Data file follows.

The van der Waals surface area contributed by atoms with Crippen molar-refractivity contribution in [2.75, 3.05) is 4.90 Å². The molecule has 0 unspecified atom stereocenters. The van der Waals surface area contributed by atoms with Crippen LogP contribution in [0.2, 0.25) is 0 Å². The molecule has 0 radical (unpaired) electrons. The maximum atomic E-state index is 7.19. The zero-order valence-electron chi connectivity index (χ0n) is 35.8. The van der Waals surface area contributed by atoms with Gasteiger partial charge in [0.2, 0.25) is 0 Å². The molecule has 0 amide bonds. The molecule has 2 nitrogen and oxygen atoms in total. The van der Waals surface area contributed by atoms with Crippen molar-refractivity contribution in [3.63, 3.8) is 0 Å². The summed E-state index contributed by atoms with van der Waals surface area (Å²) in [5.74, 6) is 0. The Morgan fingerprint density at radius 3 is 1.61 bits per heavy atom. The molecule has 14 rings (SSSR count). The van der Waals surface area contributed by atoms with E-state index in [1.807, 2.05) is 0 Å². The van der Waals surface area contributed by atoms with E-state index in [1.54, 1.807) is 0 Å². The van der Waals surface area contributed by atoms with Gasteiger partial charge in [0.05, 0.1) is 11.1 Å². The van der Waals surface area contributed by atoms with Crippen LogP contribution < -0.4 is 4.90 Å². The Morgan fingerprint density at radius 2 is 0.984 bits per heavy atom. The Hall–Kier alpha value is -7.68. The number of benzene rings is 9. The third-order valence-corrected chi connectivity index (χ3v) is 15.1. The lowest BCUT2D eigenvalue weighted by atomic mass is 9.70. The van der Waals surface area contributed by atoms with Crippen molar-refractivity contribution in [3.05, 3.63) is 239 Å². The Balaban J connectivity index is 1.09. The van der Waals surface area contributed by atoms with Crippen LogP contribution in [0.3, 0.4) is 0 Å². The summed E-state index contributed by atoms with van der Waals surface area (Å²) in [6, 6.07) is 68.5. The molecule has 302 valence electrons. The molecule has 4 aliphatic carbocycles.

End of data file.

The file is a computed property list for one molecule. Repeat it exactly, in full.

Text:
The van der Waals surface area contributed by atoms with Crippen molar-refractivity contribution in [2.75, 3.05) is 4.90 Å². The molecule has 0 unspecified atom stereocenters. The van der Waals surface area contributed by atoms with Crippen LogP contribution in [0.2, 0.25) is 0 Å². The molecule has 0 radical (unpaired) electrons. The maximum atomic E-state index is 7.19. The zero-order valence-electron chi connectivity index (χ0n) is 35.8. The van der Waals surface area contributed by atoms with Gasteiger partial charge in [0.2, 0.25) is 0 Å². The molecule has 0 amide bonds. The molecule has 2 nitrogen and oxygen atoms in total. The van der Waals surface area contributed by atoms with Crippen molar-refractivity contribution in [3.63, 3.8) is 0 Å². The summed E-state index contributed by atoms with van der Waals surface area (Å²) in [5.74, 6) is 0. The Morgan fingerprint density at radius 3 is 1.61 bits per heavy atom. The molecule has 14 rings (SSSR count). The van der Waals surface area contributed by atoms with E-state index in [1.807, 2.05) is 0 Å². The van der Waals surface area contributed by atoms with E-state index in [1.54, 1.807) is 0 Å². The van der Waals surface area contributed by atoms with Gasteiger partial charge in [0.05, 0.1) is 11.1 Å². The van der Waals surface area contributed by atoms with Crippen LogP contribution < -0.4 is 4.90 Å². The Morgan fingerprint density at radius 2 is 0.984 bits per heavy atom. The Hall–Kier alpha value is -7.68. The number of benzene rings is 9. The third-order valence-corrected chi connectivity index (χ3v) is 15.1. The lowest BCUT2D eigenvalue weighted by atomic mass is 9.70. The van der Waals surface area contributed by atoms with Crippen molar-refractivity contribution in [3.05, 3.63) is 239 Å². The Balaban J connectivity index is 1.09. The van der Waals surface area contributed by atoms with Crippen LogP contribution in [0.3, 0.4) is 0 Å². The summed E-state index contributed by atoms with van der Waals surface area (Å²) in [6, 6.07) is 68.5. The molecule has 302 valence electrons. The molecule has 4 aliphatic carbocycles.